Craig White's Literature Courses

Terms / Themes

Afro-Caribbean Immigrants

Afro-Caribbean immigrants to the USA (and their descendants) are often grouped with African Americans on the basis of appearance, but their historical experience may resemble that of other immigrants to the United States rather than that of African Americans, who did not immigrate. 


Colin Powell (parents from Jamaica)

Louis Farrakhan of Black Muslims (mother from St. Kitts)

20th century leaders like Marcus Garvey (Jamaica)

Harlem Renaissance poet Claude McKay (1889-1948) (b. Jamaica)

20th century entertainers like Harry Belafonte (childhood in Jamaica) and Sidney Poitier (the Bahamas).

Also, Malcolm X's mother was from the West Indies.

NBA great Tim Duncan of San Antonio Spurs from U. S. Virgin Islands



Afro-Caribbean peoples as immigrants? 

Immigration has been ongoing between black Caribbean nations and USA for at least a century.

Some prominent people in United States Black History are of Caribbean descent:

Marcus Garvey (1887-1940), "Pan-Africa" political and economic leader in New York City in 1910s-20s was Jamaican.

Paule Marshall, "Poets in the Kitchen" p. 84 "If FDR was their hero, Marcus Garvey was their God. The name of the fiery, Jamaican-born black nationalist of the twenties was constantly invoked around the table. For he had been their leader when they first came to the United States from the West Indies shortly after World War I.


Poetry by Claude McKay (1890-1948) from Jamaica is usually regarded as initiating the "Harlem Renaissance" of African American Literature in the 1910s and 20s.



20th century entertainers like Harry Belafonte (childhood in Jamaica) and Sidney Poitier (the Bahamas).

Colin Powell (parents from Jamaica)

Louis Farrakhan of Black Muslims (mother from St. Kitts)

Also, Malcolm X's mother was from the West Indies.

Tim Duncan of the San Antonio Spurs is from St. Croix, U. S. Virgin Islands (constantly praised for his "quietness" and his "work ethic"--begins to sound like a "model minority" or immigrant values)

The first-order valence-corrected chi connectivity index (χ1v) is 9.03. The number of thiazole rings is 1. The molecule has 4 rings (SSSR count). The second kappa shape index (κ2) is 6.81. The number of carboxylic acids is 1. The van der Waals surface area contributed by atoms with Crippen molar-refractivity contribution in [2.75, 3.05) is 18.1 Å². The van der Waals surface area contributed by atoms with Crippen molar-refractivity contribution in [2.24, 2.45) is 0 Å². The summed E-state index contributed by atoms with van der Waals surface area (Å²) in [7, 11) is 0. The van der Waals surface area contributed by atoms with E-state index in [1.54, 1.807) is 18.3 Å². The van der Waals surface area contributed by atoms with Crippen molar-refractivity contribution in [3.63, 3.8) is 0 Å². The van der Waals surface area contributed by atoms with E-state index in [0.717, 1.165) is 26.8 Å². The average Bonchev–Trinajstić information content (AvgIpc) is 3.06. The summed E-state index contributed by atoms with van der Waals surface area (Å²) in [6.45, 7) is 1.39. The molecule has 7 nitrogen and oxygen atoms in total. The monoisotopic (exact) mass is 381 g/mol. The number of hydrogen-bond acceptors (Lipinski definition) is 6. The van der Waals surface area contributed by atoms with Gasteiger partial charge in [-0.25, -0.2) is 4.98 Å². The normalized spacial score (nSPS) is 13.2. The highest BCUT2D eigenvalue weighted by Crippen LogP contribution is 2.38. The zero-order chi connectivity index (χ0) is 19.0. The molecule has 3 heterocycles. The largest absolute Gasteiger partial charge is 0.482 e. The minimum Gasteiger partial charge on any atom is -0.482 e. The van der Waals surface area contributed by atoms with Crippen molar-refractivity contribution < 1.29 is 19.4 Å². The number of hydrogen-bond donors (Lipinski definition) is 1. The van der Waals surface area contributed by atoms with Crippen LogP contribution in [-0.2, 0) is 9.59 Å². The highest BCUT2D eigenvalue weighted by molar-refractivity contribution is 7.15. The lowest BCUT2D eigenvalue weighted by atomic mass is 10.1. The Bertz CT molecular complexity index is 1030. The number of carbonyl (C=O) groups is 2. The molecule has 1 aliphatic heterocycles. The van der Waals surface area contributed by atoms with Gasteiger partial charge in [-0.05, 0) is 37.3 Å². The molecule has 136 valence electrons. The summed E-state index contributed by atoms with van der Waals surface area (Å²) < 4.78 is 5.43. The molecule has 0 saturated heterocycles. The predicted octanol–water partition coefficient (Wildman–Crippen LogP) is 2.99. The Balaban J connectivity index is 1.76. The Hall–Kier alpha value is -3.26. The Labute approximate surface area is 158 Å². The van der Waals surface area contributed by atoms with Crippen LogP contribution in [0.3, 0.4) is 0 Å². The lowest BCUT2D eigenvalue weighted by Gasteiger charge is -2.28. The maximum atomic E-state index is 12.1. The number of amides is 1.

Adonal Foyle, basketball player for Golden State Warriors, b. 1975 on Caribbean Islands of St. Vincent and the Grenadines.

Point: Afro-Caribbean immigrants sometimes make a leading contribution to American and African American cultures--possible that this leadership comes from different historical background

Summary of Afro-Caribbean peoples as immigrants: Most of these people of the Caribbean came to USA as immigrants seeking economic opportunity--therefore fit the immigrant narrative as far as that goes.


But, like other New World immigrants, they're in-between or mixed in terms of immigrant / minority narrative . . .


How do Afro-Caribbean immigrants vary from the immigrant narrative?

My knowledge is spotty, but some impression that Afro-Caribbeans may move back and forth between home country and USA with some frequency.

Improving communications and transportation may mean less commitment to new country, more connections to old country > a bi-cultural status?

Marshall, "To Da-Duh"

351 ship that had brought us from New York

So that's somewhat in-between, or at least diffident toward the "assimilation" model--in other words, if you remain faithful to or identify with your home country, you're not assimilating according to the original immigrant model.

New-World homelands aren't as far away as those of "model minorities" like Jews and Asian Americans


Afro-Caribbean peoples as minorities? 

As with African Americans, Afro-Caribbeans' first contact with the New World was through the involuntary contact of the slave ships, followed by slavery's lack of economic opportunity.

Afro-Caribbeans have a somewhat different history from African Americans (more below), but they share African descent and appearance. Therefore, even though they may think of themselves as immigrants, native-born Americans will often think of them as members of the black minority > "color code"

For instance, most people don't think of Colin Powell as the son of immigrants but as an "African American," even though his status as a Republican General of African descent should warn that he crosses many assumed categories.

In brief, Afro-Caribbeans may follow the immigrant path, but they may feel pressure from whites and blacks and others to conform to the minority tradition.

By becoming associated with African Americans rather than with, say, Italian Americans or Irish Americans or Chinese Americans or Hispanic Americans, Afro-Caribbeans mix two stories: the immigrant story and the minority story.

Why? Well, here we get out of history and narrative and face the wild card of race or the color code

Afro-Caribbean Women Writers: Paule Marshall, June Jordan, Jamaica Kincaid, Edwidge Dandicat